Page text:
World History History of the world, especially Eurasia
Social

Stuides

Law and Politics Focused on Democracy and law; Political and legal philosophy, Electoral system, Constitutional law, Presidential / Parliamentary / Dual executive System, History of Korean Politics, Structure of Korean three offices, Civil, criminal and social law of Korea, International law
Economics Division of labor, Supply and demand, Unemployment, Inflation, Trade, Exchange rate, Asset management, History of Korean economics, and plenty of graphs
Society and Culture Sociology and Cultural anthropology. Structural functionalism, Conflict theories, Symbolic interactionism, Social research methods, Socialization, Social group, Deviance, Anomie, Durkheim, Merton, Culture, Social inequality, Marxian class theory, Social stratification, Poverty, Gender, Welfare, Modernization theory, Cyclical theory, Evolutionary theory, Industrialisation, Unemployment, Globalization
Science Physics Physics I Classical mechanics in One dimension, Theory of relativity, Electromagnetism: Electromagnetic induction and Faraday's law of induction, Properties of wave, Principles of semiconductor, Torque, Archimedes' principle, Pascal's law, Bernoulli's principle, Laws of thermodynamics 0th, 1st and 2nd
Physics II Classical mechanics: Classical mechanics in Two dimension, Harmonic oscillator, Laws of thermodynamics, proof of Ideal gas law


Electromagnetism: Electric dipole moment, Lorentz force, RLC circuit

Wave and Light: Mathematical expression of wave, Huygen's principle, Superposition principle, Laser, Polarization of Light

Quantum mechanics: Black body, Wien's displacement law, Stefan–Boltzmann law, Photoelectric effect, Compton scattering, Matter wave, Davisson–Germer experiment, Uncertainty principle, Schrödinger equation, Wave function, Quantum tunnelling, STM

Chemistry Chemistry I Chemical formula, Avogadro constant, Mole, Periodic table, Bohr model, Atomic orbital, Spin, Pauli exclusion principle, Hund's rules, Aufbau principle, Octet rule, Covalent bond, Ionic bonding, Coordinate covalent bond, Bond dipole moment, Acid-base, Reduction-oxidation, Structure of DNA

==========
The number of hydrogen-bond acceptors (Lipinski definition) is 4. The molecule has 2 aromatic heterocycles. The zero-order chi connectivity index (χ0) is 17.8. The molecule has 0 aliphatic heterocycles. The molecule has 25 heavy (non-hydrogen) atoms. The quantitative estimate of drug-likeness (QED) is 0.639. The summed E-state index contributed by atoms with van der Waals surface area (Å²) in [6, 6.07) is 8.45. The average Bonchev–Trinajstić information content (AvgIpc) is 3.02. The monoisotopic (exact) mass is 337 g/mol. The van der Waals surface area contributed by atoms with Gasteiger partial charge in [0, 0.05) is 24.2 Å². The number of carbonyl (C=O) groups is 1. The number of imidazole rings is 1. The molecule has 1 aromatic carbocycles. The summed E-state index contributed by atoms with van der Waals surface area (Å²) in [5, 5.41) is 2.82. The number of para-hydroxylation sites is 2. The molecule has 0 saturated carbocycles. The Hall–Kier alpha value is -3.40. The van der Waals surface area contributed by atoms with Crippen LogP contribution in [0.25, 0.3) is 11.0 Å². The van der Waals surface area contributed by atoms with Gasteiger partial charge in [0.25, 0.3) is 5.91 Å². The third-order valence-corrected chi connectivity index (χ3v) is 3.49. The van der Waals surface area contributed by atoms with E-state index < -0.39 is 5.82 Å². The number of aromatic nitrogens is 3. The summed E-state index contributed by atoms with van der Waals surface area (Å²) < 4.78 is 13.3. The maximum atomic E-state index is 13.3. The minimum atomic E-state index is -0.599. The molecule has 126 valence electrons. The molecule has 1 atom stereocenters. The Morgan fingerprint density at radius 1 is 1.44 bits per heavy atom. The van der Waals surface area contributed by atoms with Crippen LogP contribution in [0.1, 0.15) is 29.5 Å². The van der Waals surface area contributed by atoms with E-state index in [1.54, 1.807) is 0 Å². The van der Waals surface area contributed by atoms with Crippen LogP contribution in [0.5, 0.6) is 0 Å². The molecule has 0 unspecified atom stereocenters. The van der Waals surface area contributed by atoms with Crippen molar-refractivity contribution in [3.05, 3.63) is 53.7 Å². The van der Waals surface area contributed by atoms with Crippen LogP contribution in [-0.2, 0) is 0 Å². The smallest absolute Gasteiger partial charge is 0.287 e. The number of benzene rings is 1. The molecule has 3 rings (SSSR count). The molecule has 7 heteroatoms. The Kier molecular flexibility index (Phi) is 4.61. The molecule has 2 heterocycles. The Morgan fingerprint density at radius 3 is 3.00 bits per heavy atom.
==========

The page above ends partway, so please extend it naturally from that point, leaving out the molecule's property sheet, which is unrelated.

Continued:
Chemistry II Van der Waals force, Hydrogen bond, Ideal Gas equation, Mole fraction, Dalton's law, Cubic crystal system, Raoult's law, Vapor pressure, Heat of reaction, Hess's law, Enthalpy, Gibbs free energy, Chemical equilibrium: Phase diagram, Solubility equilibrium, ionization equilibrium, Buffer solution
Biology Biology I DNA, Gene, Chromosome, Structure of Cell, Cell division, Cell cycle, Mendelian inheritance, Anatomy, ATP, Ecology
Biology II Deepened version of Biology I, Hardy–Weinberg principle, Evolution
Earth

Science

Earth Science I Spheres: Atmosphere, Hydrosphere, Geosphere, Biosphere,

Unique terrain of Korean penisula, Earthquake, Volcano, Weathering, landslide, Weather, Tsunami, Environmental pollution, Climate change

Universe: Star, Planet earth, Sun, Sunspot, Moon, Eclipse, Alien

Earth Science II Seismic wave, Gravity and Magnetic field of the Earh, Mineral, Magma, Sedimentary rock, Metamorphic rock, Hydrodynamic equilibrium, Adiabatic process, Ekman spiral, Sea water, Atmospheric circulation, Star, Milky Way, Big Bang, Dark energy
Vocational

Education

Agriculture

Science

Understanding

Agriculture

Basic Techonology

for Agriculture

Engineering General Engineering
Basic Drawing
Commerce Commercial

Economics

Principles of

Accounting

Oceanography Understanding

Ocean

Basic Fishery and

Shipping Industry

Home

Economics

Development of

Human

Understanding

Service Industry

  • Second Foreign Languages/Chinese Characters and Classics
    • German I
    • French I
    • Spanish I
    • Chinese I
    • Japanese I
    • Russian I
    • Arabic I
    • Vietnamese I
    • Chinese Characters and Classics I

Management[edit]

Application[edit]